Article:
A unique opportunity for career exploration was attended by nearly 100 Penn State DuBois students on Wednesday. The Networking Luncheon and Career Fair, organized by the campus Office of Career Development, featured more than 50 companies looking to recruit new talent. The career fair setting allowed students to meet and network with employer representatives and discover what kind of career opportunities those companies currently offer. The career fair was also open to members of the public, allowing anyone in the community the chance to help further their career.
The Networking Luncheon for campus students was held prior to the career fair and is intended to take the entire event to a higher level of quality for those attending. Business representatives were seated with students whose major aligned with the education those businesses look for in potential employees, giving students an additional, and more intimate, chance to interact with people already working in their fields of interest.
Penn State DuBois Career Development Coordinator Anna Akintunde explained, “Networking is the most effective way of landing a job. It doesn’t matter whether you are a freshman or a senior, it offers you the advantage of networking and building relationships that may lead to great opportunities whether that be an internship or a new job upon graduation. Students who have attended in the past have described the Networking Luncheon as not only a great way to connect with opportunities, but an excellent way to meet employers and talk more personally with them in a low-pressure and relaxed atmosphere. The job fair offers yet another opportunity for networking while also providing you the ability to gather field specific information in a time effective and less costly manner.”
Students who attended both the Networking Lunch and the job fair said this event provided very real opportunities in future employment. Junior in the Administration of Justice program Duncan LaValle, of Ridgway, said, “This helps connect students with possible employers in an atmosphere where they are not limited on options. There is a lot of variety in the kind of companies here.” LaValle added, “And it’s not just for junior and seniors, even freshmen deciding what they want to do can get ideas here about what’s out there for jobs and even internships.”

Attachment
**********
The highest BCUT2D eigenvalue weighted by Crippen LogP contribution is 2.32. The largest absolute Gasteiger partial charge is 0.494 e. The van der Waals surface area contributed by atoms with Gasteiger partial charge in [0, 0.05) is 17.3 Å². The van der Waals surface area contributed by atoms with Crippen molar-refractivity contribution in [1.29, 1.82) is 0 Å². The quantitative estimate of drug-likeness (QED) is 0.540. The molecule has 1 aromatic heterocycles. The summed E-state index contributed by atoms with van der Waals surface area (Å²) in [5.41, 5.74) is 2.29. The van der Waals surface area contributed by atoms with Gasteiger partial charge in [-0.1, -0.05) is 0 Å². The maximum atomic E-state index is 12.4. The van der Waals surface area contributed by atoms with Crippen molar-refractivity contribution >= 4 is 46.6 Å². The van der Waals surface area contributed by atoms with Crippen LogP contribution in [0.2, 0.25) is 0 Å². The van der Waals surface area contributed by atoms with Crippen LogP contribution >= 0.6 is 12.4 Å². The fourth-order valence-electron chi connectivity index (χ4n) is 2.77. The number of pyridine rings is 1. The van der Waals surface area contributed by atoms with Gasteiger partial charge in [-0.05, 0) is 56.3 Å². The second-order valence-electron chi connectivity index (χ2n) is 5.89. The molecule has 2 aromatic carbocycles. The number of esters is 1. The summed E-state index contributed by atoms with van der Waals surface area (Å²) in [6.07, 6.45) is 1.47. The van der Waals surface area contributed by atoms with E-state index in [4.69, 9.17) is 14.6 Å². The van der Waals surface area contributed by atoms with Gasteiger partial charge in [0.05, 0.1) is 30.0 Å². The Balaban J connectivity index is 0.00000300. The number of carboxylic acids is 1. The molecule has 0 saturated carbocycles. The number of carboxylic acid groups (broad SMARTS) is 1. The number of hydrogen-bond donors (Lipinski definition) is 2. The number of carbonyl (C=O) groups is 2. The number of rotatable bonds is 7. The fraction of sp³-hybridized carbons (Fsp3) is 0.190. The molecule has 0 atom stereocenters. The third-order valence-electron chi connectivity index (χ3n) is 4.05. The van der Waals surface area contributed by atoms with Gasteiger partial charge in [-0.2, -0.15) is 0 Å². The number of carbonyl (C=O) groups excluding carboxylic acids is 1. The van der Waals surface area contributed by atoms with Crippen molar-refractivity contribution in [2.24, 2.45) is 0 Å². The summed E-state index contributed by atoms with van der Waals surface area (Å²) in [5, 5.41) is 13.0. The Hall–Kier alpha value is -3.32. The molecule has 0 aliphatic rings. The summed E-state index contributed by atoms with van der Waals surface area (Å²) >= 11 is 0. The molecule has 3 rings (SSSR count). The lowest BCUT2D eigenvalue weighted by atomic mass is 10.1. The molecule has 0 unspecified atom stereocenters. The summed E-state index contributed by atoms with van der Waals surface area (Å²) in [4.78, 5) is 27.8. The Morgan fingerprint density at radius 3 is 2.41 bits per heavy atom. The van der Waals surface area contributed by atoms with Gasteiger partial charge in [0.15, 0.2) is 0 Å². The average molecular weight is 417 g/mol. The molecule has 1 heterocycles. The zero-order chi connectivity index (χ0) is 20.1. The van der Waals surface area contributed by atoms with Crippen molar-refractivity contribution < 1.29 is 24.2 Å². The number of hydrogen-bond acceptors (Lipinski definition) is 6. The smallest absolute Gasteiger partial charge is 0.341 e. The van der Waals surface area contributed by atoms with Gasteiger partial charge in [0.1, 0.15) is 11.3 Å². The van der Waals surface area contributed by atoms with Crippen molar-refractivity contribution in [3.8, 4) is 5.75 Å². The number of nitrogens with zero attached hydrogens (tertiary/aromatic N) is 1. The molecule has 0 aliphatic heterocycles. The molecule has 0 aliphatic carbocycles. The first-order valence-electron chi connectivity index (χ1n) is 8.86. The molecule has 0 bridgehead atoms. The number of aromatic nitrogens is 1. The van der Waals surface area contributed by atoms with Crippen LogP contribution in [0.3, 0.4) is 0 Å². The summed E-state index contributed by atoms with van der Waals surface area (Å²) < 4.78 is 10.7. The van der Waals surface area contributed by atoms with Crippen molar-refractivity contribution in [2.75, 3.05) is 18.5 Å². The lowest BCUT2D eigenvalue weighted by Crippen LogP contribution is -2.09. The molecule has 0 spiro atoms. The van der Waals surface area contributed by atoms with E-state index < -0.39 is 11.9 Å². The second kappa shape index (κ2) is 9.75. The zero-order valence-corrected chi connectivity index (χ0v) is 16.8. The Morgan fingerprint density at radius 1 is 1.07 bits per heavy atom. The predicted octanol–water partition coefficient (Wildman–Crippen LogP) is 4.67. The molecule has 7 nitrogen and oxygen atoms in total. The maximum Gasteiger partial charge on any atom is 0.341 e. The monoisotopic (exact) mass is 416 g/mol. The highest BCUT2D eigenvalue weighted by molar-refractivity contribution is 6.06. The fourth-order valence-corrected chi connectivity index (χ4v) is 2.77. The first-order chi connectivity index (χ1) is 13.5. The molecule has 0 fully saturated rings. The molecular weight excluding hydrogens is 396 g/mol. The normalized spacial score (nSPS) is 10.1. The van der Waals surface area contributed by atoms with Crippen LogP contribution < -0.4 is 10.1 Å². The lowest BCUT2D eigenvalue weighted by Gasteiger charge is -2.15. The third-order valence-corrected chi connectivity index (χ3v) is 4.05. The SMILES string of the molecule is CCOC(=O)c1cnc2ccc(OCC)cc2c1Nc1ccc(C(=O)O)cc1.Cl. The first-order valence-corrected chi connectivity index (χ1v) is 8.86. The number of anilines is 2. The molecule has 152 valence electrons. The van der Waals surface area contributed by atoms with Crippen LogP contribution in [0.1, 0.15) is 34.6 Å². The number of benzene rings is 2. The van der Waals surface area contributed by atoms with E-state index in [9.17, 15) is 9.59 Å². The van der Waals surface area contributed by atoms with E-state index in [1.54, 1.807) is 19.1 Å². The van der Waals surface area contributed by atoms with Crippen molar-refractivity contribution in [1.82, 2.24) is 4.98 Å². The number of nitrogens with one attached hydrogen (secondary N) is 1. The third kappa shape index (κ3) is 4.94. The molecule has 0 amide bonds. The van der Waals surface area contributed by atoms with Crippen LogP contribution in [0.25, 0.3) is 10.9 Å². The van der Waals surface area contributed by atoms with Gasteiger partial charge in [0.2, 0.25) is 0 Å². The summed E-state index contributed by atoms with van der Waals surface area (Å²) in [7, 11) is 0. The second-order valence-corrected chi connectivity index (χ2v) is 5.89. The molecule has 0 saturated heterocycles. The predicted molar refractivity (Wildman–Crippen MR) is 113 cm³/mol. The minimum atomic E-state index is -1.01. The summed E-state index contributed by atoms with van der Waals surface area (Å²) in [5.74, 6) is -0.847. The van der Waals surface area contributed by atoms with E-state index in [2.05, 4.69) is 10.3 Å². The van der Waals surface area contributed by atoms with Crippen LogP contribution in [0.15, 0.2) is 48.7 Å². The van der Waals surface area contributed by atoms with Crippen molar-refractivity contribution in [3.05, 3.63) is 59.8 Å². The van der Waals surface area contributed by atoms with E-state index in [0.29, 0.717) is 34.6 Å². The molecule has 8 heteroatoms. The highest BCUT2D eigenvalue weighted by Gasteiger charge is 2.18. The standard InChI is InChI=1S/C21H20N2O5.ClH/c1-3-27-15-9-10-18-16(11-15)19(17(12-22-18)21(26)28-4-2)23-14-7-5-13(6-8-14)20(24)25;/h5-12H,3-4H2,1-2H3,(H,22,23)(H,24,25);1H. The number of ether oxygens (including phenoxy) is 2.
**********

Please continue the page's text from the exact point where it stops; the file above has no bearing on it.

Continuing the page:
Stephanie Fegert, a human development and family studies junior from Curwensville and military veteran said, “This is literally a room full of opportunity. You get face-time and immediate, in-person interaction with employers.” And, Fergert’s fellow veteran and HDFS student Ken Larsen, from Reynoldsville, added, “Yes, you get to meet directly with representatives from local business and that really furthers your search for jobs.”
New for this year was the Career Closet on campus, that offered a selection of donated, professional clothing to students preparing for job searches. Students were able to find clothing items, free of charge, in preparation for meeting with employers at the career fair, and for future job interviews.
This event was sponsored by the DuBois Educational Foundation, the Penn State DuBois Alumni Society, Brookville Equipment Cooperation, and the Blue and White Society.
Akintunde said making contact at events like this is proven to produce results on both sides of the job market. The data she collected from this event last year shows that of those in attendance, 78 percent of employers said they left with potential hires, 69 percent of employers said they left with potential interns, 35 percent of students said they left with potential employment, and 79 percent of students said they left with an internship lead, which could possibly lead to full-time employment.